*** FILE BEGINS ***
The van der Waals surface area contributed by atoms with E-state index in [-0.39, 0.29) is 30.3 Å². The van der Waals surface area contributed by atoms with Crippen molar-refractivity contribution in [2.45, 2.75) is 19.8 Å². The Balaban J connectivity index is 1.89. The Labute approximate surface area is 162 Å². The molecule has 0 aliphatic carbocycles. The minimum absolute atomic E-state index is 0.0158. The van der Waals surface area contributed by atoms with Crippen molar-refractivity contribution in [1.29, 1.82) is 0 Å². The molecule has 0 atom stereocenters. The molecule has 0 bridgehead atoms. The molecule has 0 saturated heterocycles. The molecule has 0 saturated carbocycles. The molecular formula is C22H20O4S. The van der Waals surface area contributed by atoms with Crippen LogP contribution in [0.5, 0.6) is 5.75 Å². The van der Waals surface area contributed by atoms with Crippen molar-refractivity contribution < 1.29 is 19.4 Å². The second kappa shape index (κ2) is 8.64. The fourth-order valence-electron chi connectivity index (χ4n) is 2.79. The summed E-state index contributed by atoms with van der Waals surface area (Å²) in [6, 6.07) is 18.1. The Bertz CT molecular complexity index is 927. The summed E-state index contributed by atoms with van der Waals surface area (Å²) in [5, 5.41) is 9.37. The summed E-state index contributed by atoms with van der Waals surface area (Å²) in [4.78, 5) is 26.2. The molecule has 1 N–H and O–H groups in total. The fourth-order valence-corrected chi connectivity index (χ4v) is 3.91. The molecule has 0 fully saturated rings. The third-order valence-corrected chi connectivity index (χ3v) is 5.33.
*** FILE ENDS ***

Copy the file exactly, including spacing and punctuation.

The van der Waals surface area contributed by atoms with E-state index in [-0.39, 0.29) is 30.3 Å². The van der Waals surface area contributed by atoms with Crippen molar-refractivity contribution in [2.45, 2.75) is 19.8 Å². The Balaban J connectivity index is 1.89. The Labute approximate surface area is 162 Å². The molecule has 0 aliphatic carbocycles. The minimum absolute atomic E-state index is 0.0158. The van der Waals surface area contributed by atoms with Crippen molar-refractivity contribution in [1.29, 1.82) is 0 Å². The molecule has 0 atom stereocenters. The molecule has 0 bridgehead atoms. The molecule has 0 saturated heterocycles. The molecule has 0 saturated carbocycles. The molecular formula is C22H20O4S. The van der Waals surface area contributed by atoms with Crippen LogP contribution in [0.5, 0.6) is 5.75 Å². The van der Waals surface area contributed by atoms with Crippen molar-refractivity contribution < 1.29 is 19.4 Å². The second kappa shape index (κ2) is 8.64. The fourth-order valence-electron chi connectivity index (χ4n) is 2.79. The summed E-state index contributed by atoms with van der Waals surface area (Å²) in [6, 6.07) is 18.1. The Bertz CT molecular complexity index is 927. The summed E-state index contributed by atoms with van der Waals surface area (Å²) in [5, 5.41) is 9.37. The summed E-state index contributed by atoms with van der Waals surface area (Å²) in [4.78, 5) is 26.2. The molecule has 1 N–H and O–H groups in total. The fourth-order valence-corrected chi connectivity index (χ4v) is 3.91. The molecule has 0 fully saturated rings. The third-order valence-corrected chi connectivity index (χ3v) is 5.33.